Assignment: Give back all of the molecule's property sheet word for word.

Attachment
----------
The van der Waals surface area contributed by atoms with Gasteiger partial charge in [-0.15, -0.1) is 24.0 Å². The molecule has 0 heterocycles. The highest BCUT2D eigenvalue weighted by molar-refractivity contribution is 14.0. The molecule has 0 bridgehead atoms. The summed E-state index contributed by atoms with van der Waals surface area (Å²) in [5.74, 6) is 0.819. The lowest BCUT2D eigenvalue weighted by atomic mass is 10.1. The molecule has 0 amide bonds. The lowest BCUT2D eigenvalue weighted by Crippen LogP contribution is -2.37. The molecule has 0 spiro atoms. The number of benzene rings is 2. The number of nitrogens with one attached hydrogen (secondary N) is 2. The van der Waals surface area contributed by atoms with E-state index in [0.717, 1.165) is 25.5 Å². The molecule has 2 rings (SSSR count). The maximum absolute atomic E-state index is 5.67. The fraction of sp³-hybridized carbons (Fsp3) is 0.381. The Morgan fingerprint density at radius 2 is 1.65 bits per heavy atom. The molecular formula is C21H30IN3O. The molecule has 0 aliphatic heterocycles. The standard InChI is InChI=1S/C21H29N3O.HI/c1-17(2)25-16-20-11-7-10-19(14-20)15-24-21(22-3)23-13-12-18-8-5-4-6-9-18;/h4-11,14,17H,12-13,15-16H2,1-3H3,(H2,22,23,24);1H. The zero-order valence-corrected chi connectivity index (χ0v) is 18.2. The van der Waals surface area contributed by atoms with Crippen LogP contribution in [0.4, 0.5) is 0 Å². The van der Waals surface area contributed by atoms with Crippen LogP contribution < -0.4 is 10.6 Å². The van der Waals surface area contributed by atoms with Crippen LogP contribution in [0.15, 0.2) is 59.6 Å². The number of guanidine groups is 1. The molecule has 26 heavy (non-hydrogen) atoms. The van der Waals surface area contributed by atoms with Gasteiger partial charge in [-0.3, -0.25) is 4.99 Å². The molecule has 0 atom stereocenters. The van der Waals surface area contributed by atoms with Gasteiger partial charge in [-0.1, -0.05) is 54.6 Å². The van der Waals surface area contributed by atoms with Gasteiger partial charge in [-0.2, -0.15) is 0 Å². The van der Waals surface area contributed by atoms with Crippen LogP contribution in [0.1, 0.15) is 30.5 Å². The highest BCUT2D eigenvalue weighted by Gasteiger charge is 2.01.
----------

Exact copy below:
The van der Waals surface area contributed by atoms with Gasteiger partial charge in [-0.15, -0.1) is 24.0 Å². The molecule has 0 heterocycles. The highest BCUT2D eigenvalue weighted by molar-refractivity contribution is 14.0. The molecule has 0 bridgehead atoms. The summed E-state index contributed by atoms with van der Waals surface area (Å²) in [5.74, 6) is 0.819. The lowest BCUT2D eigenvalue weighted by atomic mass is 10.1. The molecule has 0 amide bonds. The lowest BCUT2D eigenvalue weighted by Crippen LogP contribution is -2.37. The molecule has 0 spiro atoms. The number of benzene rings is 2. The number of nitrogens with one attached hydrogen (secondary N) is 2. The van der Waals surface area contributed by atoms with E-state index in [0.717, 1.165) is 25.5 Å². The molecule has 2 rings (SSSR count). The maximum absolute atomic E-state index is 5.67. The fraction of sp³-hybridized carbons (Fsp3) is 0.381. The Morgan fingerprint density at radius 2 is 1.65 bits per heavy atom. The molecular formula is C21H30IN3O. The molecule has 0 aliphatic heterocycles. The standard InChI is InChI=1S/C21H29N3O.HI/c1-17(2)25-16-20-11-7-10-19(14-20)15-24-21(22-3)23-13-12-18-8-5-4-6-9-18;/h4-11,14,17H,12-13,15-16H2,1-3H3,(H2,22,23,24);1H. The zero-order valence-corrected chi connectivity index (χ0v) is 18.2. The van der Waals surface area contributed by atoms with Crippen LogP contribution in [0.4, 0.5) is 0 Å². The van der Waals surface area contributed by atoms with Crippen LogP contribution < -0.4 is 10.6 Å². The van der Waals surface area contributed by atoms with Crippen LogP contribution in [0.15, 0.2) is 59.6 Å². The number of guanidine groups is 1. The molecule has 26 heavy (non-hydrogen) atoms. The van der Waals surface area contributed by atoms with Gasteiger partial charge in [-0.3, -0.25) is 4.99 Å². The molecule has 0 atom stereocenters. The van der Waals surface area contributed by atoms with Gasteiger partial charge in [-0.1, -0.05) is 54.6 Å². The van der Waals surface area contributed by atoms with Gasteiger partial charge in [-0.2, -0.15) is 0 Å². The van der Waals surface area contributed by atoms with Crippen LogP contribution in [0.1, 0.15) is 30.5 Å². The highest BCUT2D eigenvalue weighted by Gasteiger charge is 2.01.